The Economist has created a composite ‘valuables Index’, which is made up of these different indices, according to the weights they are estimated to be held by individuals : 36% in fine art, 25% in classic cars, 17% coins, 10% wine and 6% stamps. They have also added an allocation of 6% split equally between violins and guitars. At first glance, they appear to have performed relatively well.
See above. Figure 1: Index returns from collectable and traditional indices Q1 2003-Q3 2013Data source: Collectables – The Economist . Traditional assets – DFA Returns Program
But the figures are misleading, as will become evident.
Sensible evaluation criteria – a framework for answering the question
The process for evaluating collectables is no different to evaluating any other asset class that is to be used in a portfolio. There are six fundamental questions that need to be asked and answered to an investor’s satisfaction before an allocation can be made to it:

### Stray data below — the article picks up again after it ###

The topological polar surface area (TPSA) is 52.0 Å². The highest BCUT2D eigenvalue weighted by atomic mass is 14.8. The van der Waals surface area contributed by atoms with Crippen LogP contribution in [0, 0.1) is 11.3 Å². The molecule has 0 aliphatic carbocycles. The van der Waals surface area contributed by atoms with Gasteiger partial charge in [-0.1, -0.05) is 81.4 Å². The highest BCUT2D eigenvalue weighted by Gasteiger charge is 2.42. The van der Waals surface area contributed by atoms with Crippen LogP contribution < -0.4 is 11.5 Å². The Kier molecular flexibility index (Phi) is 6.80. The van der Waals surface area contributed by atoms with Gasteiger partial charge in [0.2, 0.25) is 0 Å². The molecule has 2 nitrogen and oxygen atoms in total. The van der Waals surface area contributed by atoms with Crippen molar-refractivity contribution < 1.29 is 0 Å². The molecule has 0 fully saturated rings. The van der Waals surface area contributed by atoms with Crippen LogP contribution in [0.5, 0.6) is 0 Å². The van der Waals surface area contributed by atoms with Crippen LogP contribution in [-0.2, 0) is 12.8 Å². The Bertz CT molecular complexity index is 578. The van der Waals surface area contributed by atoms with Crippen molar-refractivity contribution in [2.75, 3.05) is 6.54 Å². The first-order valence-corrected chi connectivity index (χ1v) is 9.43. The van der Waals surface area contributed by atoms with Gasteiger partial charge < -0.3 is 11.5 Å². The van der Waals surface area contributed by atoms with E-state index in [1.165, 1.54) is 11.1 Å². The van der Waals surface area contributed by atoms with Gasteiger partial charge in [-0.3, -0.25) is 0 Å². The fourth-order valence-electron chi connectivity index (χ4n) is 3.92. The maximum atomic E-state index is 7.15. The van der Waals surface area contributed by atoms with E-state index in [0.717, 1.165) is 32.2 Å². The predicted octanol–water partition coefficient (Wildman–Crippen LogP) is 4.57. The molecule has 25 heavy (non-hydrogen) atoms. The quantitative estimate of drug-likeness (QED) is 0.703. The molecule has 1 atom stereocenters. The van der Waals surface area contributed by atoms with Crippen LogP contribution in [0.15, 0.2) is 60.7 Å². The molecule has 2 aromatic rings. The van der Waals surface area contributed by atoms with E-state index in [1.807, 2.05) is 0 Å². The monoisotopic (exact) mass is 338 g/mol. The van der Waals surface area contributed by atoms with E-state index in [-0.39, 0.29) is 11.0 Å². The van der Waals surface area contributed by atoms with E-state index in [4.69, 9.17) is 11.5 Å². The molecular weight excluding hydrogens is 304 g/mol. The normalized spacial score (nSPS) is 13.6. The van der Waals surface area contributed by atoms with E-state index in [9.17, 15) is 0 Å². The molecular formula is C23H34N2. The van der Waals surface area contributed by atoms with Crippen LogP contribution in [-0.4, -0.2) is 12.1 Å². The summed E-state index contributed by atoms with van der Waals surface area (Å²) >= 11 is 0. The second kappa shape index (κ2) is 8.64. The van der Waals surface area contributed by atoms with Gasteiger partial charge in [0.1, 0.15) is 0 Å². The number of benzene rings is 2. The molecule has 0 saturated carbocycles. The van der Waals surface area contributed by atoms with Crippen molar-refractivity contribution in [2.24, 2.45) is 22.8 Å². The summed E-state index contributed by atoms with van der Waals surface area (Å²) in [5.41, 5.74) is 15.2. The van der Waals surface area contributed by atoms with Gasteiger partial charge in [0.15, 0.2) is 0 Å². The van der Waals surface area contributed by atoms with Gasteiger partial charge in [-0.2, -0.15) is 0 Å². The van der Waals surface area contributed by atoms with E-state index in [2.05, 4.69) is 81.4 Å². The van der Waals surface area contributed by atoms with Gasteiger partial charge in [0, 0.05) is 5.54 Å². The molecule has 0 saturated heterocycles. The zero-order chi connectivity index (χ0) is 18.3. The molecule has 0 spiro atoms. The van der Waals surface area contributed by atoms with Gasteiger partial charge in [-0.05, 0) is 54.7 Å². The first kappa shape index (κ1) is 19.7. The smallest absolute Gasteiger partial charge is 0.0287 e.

• Source of returns: where do the returns of the asset class come from and how robust are they likely to be in the future?
• Data quality: can the data be trusted and is it long enough to provide useful insight?
• Portfolio role: What positive contribution would the new asset class make to the existing portfolio?
• Rewards: are the risks adequately compensated for by the expected returns on offer?
• Product structure: do products exist that can capture the asset class return characteristics effectively?
• Risk management: can the risks inherent in the investment be effectively monitored and managed over time?
This evaluation process helps to shed light on the challenge that investing in collectables presents. If each question is answered with some thought, the superficial attraction wanes quickly.